The main problem for “Donnie Brasco,” as with every film released prior to the summer of 1997, is just being remembered. That said, this drama based on a true FBI sting operation with some rather pointed moral implications has excellent potential in several of the top six categories, including best picture. Whereas it may be difficult for it to snag a slot in the top five, perhaps its director Mike Newell would seem to be due for a directing mention, especially since his “Four Weddings and a Funeral” was nominated for the top prize, but he was overlooked for helming it.
Of all the categories, best actor would be the one in which the title would be most likely to materialize. Former Oscar winner and eight-time nominee Al Pacino received some of his best notices as the hapless aging hit man, probably his strongest since winning for “Scent of a Woman.” Pacino has been nominated for best actor in “…And Justice for All,” “The Godfather Part II,” “Dog Day Afternoon” and “Serpico.” As supporting actor he was in the running for “The Godfather,” “Dick Tracy” and “Glengarry Glen Ross.” That many nominations over a 25-year period always augur well for yet another mention, particularly backed up with such sterling reviews.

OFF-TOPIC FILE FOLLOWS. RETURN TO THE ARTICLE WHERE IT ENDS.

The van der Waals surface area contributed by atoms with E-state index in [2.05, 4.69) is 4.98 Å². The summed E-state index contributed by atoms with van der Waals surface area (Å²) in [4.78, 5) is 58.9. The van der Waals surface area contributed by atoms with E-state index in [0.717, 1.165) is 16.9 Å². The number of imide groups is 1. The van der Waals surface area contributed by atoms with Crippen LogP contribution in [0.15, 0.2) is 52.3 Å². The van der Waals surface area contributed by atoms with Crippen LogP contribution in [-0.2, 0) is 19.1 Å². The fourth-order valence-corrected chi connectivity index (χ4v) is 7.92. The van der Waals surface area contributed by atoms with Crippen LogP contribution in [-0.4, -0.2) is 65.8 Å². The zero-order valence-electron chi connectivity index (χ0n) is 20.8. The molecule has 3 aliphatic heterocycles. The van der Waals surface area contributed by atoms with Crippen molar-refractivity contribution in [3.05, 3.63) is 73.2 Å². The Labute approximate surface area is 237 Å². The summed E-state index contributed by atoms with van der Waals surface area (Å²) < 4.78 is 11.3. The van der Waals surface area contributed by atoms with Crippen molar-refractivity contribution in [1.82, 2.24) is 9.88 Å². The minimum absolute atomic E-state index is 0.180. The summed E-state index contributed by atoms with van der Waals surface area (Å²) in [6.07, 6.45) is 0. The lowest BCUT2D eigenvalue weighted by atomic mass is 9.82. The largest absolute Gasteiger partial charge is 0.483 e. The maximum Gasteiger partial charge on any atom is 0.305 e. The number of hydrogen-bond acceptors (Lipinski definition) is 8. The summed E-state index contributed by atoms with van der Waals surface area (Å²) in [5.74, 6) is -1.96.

As the eponymous Mr. Brasco, Johnny Depp was also singled out for praise as undercover FBI agent Joe Pistone and has long been due for Academy mention, especially since the Hollywood Foreign Press has already rewarded him with three nominations for his work in “Edward Scissorhands,” “Ed Wood” and “Benny & Joon.”
Among the other acting categories, Anne Heche, it should be remembered, is not just someone’s girlfriend, but as Brasco’s long-suffering wife redeemed what could otherwise have been a two-dimensional role. But it would be hard to pick one of the several fine supporting actor performances from Michael Madsen, Bruno Kirby and James Russo, which means they could cancel one another out.
Based on “Donnie Brasco, My Undercover Life in the Mafia,” the screenplay is by Paul Attanasio, who was among the missing when the nominations for “Quiz Show” were announced, even though the film copped a best picture nomination. He did, however, win the British Academy’s award for his work and the London Film Critics’ citation for both “Quiz Show” and “Disclosure.” Perhaps this time around the former film critic will get lucky.
As for Peter Sova’s cinematography, his fine work has so frequently been passed over (“Diner,” “Tin Men,” “Good Morning Vietnam,” etc.) that a nomination may again elude him. Patrick Doyle’s score may also be forgotten amidst the plethora of period tunes which populate the movie.
Classic Oscar credentials: 2 (Two top stars)
Cause celebre: 2 (Since “On the Waterfront,” Oscar likes urban snitches)
Vanity element: 0 (Least vain pic of the year)
The David vs. Goliath syndrome: 10 (Early year come from behind)
The feel-good movie of the year factor: 1 (Fuggedaboutit)
The unavoidable, inexorable buzz pic: 2 (Remembadapic)
Idiot savants have more fun: 0 (Even a “Fredo” is MIA)
Timing is everything: 0 (In Oscar terms, pre-summer is ancient history)
O.Q. TOTAL: 17